While this is the side banks want to show to the world, the curiosity and, possibly, fear within is getting the better of them. Many bankers have reportedly been visiting China to understand how the fintech revolution has transformed the ecosystem there.
While trips to China may help in future gazing, right now banks must deal with pint-size fintech firms that have emerged as ‘disintermediators’. Wallets, digital lenders, payment solution companies and, of course, payment banks are piecing together a fintech ecosystem that will be held together by data, an open regulatory environment and cost structures that are very different from those of banks. Even if most of the fintech firms perish in a way that startups usually do, they would have still altered the way business is done forever.
Who cares about fintech firms?
Question: Why did the banking chickens cross the road?
Answer: To discover a world beyond the staid and slow world of banks; to experience dazzling things like experience and ease of use.
Fintech firms have been quite sneaky in their run-ins with banks. Because they appeared to focus on financial transactions that brought people back to the banking fold, like helping choose the best insurance policy or loan products, banks paid little attention to them over these last five years. And in areas like payments, largely left to card companies, banks didn’t bat an eyelid as they considered it a low-margin business.
“We used to consider payments as a subset. Five years ago, no one would have thought of payments as a product by itself. Think about it realistically, will you sell one large loan or one lakh wallets,” asks Ritesh Pai, the country head for digital banking, Yes Bank Ltd, rhetorically.
Banks also had other king-sized fish to fry; tackling the ever-mounting non-performing assets and chasing defaulters.
But in the last two years, banks have really taken note of fintech firms possibly after the attention heaped on them by the Reserve Bank of India (RBI), which gave licenses for wallets in 2013. This allowed wallets to also become payment banks. Since then banks like Yes Bank, Axis Bank, State Bank of India (SBI) and HDFC Bank have developed their own wallets and now collaborate with much smaller and younger fintech startups.
“When you see a readymade solution, it makes sense to collaborate than spend money on it ourselves,” says Nitin Chugh, country head, digital banking for HDFC Bank. “But it is not like if we don’t collaborate, we will get disrupted. Moreover, he adds, that the bank had many of these ideas in-house.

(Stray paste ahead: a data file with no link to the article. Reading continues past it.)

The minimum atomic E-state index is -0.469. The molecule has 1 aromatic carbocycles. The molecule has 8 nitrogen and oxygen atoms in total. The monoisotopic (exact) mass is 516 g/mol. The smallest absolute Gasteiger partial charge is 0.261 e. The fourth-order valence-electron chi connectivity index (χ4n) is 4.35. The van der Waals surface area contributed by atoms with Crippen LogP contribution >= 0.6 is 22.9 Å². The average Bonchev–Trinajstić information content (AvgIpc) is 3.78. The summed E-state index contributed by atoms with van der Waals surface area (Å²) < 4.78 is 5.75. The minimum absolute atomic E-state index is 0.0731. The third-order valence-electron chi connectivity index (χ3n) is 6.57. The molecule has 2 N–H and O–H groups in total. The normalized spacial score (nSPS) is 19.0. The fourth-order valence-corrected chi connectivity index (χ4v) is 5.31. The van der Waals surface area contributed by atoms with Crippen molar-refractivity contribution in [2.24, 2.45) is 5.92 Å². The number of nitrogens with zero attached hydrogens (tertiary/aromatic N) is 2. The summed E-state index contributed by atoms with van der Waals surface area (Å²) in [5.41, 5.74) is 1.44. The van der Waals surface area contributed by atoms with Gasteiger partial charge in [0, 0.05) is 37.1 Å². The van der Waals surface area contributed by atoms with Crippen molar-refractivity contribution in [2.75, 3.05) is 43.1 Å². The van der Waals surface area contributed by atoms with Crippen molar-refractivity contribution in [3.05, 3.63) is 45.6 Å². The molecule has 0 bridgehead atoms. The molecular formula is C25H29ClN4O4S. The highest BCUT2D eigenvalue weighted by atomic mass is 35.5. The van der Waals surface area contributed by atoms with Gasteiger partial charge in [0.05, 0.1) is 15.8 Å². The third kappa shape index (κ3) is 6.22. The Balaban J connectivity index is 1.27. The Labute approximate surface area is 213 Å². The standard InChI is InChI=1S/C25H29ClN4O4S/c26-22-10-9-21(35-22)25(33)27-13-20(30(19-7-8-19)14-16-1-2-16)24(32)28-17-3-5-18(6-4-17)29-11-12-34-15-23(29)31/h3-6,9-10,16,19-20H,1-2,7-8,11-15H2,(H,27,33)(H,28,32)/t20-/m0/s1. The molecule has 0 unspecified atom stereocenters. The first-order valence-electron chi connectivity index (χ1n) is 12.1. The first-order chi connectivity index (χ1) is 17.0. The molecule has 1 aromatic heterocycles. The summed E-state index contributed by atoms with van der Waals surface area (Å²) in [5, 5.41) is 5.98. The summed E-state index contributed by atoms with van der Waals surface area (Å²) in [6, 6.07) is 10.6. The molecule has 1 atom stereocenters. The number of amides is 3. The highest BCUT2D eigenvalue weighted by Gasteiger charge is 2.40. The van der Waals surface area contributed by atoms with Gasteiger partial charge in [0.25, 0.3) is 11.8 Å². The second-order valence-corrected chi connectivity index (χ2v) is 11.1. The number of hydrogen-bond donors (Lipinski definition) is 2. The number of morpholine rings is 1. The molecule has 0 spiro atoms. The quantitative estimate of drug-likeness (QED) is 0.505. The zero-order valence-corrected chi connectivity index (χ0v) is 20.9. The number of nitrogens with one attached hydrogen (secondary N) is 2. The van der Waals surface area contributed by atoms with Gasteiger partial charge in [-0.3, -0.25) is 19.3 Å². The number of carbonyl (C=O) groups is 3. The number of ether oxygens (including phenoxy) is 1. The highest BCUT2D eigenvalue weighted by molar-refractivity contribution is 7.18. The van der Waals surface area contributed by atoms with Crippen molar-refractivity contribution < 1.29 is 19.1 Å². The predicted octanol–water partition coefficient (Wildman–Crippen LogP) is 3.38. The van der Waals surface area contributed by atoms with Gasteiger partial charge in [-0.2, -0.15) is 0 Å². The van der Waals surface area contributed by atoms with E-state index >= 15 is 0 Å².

So if they had the ideas, how did the banks miss the wallets bus?
“In the wallets space, fintech firms may have had a headstart, but we have caught on fast and are getting better. We have a PayZapp wallet, which you can pay through one click. This along with other features on PayZapp, we feel has no parallel,” says Chugh.
Customers clearly felt otherwise. They flocked to download and transact on apps like Paytm*, MobiKwik and PhonePe after demonetisation. These apps saw their users grow 1.3-3.3X.
At the same time, the National Payments Commission of India (NPCI)—an industry body of banks—also launched a new payment solution called United Payment Interface (UPI). With UPI, one only needs a mobile number to transfer money. And any bank or nonbank entity’s app can be used to transact.
Banks, like most highly regulated businesses, typically like to own their customers. They were not entirely pleased about now having to share customers with upstart apps and startups. So, like most large regulated incumbents, some responded in expected ways. ICICI Bank blocked its customers from using Flipkart-owned app PhonePe after a mutual blame game on who was flouting the UPI rulebook. And the country’s largest lender SBI also blocked its users from being able to transfer money to the Paytm wallet.
With that, the big banks officially earned the ‘bully-tag’ while the rest watched all this unfold, uncomfortably.